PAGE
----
Paper Review: War of words over strike action, Christmas tree row
There's a common thread on this morning's front pages - the ongoing industrial action taken by health unions over pay and staffing.
A war of words has broken out on the front page of the Belfast Telegraph over the "chaos being experienced by patients".
The paper reports that "health bosses and unions have blamed each other".
The Belfast Trust had said cancelled appointments meant cancer diagnosis could be delayed.
However, the union Unison said the trust had not expressed any intention to cancel cancer diagnostic treatment and if they had those services would have been exempted from industrial action.
In the News Letter it is reported that the secretary of state has "refused to get involved" in the health crisis.
Julian Smith, the paper reports, says that the only solution is the restoration of Stormont.
Before the collapse of the devolved institution in Northern Ireland in 2017, the DUP and Sinn Féin had not reversed a decision to break pay parity with the rest of the UK.
This left civil servants to implement the policy of the last executive, but no power to change it without a minister to take a political decision.
The Department of Health says they cannot give unions what they want without a minister.
In the Irish News, a local representative's personal story leads the front page.
Stewart Dickson tells the Irish News he does not know if an eight-hour-operation he is due to have will go ahead.
The Alliance MLA is being treated for oesophageal cancer and is "waiting by the phone" amid the uncertainty.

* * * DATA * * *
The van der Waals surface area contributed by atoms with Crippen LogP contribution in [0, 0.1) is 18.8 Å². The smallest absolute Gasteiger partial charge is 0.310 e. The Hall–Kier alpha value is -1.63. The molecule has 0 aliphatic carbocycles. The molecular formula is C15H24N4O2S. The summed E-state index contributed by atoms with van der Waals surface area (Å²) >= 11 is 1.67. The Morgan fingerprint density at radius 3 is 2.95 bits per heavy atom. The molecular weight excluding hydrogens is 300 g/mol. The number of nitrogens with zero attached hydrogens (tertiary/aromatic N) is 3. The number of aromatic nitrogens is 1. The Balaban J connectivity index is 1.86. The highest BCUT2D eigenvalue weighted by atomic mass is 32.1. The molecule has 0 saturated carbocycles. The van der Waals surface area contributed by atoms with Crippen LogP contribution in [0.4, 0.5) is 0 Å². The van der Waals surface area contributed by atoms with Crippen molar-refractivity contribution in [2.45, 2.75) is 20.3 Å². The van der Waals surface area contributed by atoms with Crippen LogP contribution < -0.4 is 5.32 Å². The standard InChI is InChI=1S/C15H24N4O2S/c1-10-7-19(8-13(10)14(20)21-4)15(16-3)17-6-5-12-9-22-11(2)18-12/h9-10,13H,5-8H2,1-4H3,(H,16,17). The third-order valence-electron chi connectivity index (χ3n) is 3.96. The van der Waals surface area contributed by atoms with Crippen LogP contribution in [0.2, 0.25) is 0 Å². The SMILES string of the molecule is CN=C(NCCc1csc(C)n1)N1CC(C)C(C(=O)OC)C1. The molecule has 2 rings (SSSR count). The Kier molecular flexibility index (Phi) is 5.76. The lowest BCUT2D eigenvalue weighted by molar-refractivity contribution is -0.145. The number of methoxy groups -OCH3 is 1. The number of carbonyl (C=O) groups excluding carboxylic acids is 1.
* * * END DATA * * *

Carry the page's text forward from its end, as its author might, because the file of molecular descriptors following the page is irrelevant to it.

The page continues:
More than 10,000 outpatients appointments and surgeries have been cancelled as staff take part in industrial action.
It's that time of year again - a row over a local council's Christmas tree effort.
This year Kilkeel has been accused of having the worst Christmas tree in Northern Ireland.
The official turning on ceremony took pace on Saturday and according to the paper there was a great atmosphere.
However, locals were let down by the lacklustre lights on the tree. One woman describes them as "embarrassing".
There is also some consternation over the amount spent on the trees in Warrenpoint and Newcastle, with Kilkeel folk feeling short changed.
The council said lights were damaged by wind last year, so this year they had only been hung along the main branches and a replacement will be erected this week.
Why is Northern Ireland's art hidden away? That's the question asked in the Belfast Telegraph.
The paper reports that councils own £14m worth of artwork, but many pieces are held in storage.
An FOI showed that 10 councils have more than 6,000 pieces of art.
The Arts Council of NI says while all the publicly owned collections are not visible every day, councils do lend to exhibitions and make work available if people would like to see it.
However, Sam Packer from the Taxpayers' Alliance says councils are "hoarding artworks away from the public who own them".
"Art which no one is enjoying is wasted and should either be pulling in punters on display or sold to raise revenues councils are forever demanding," he says.
From art being behind closed doors to street art, The Irish News reports that a massive art exhibition at Belfast's largest peace wall has been vandalised.
More than 20 panels on the Wall On Wall project between the Falls and Shankill have been painted over with loyalist graffiti.
Jackie Redpath form the Greater Shankill Partnership said he believes it is the work of a lone person: "It in no way reflects on the exhibition which has brought the community together."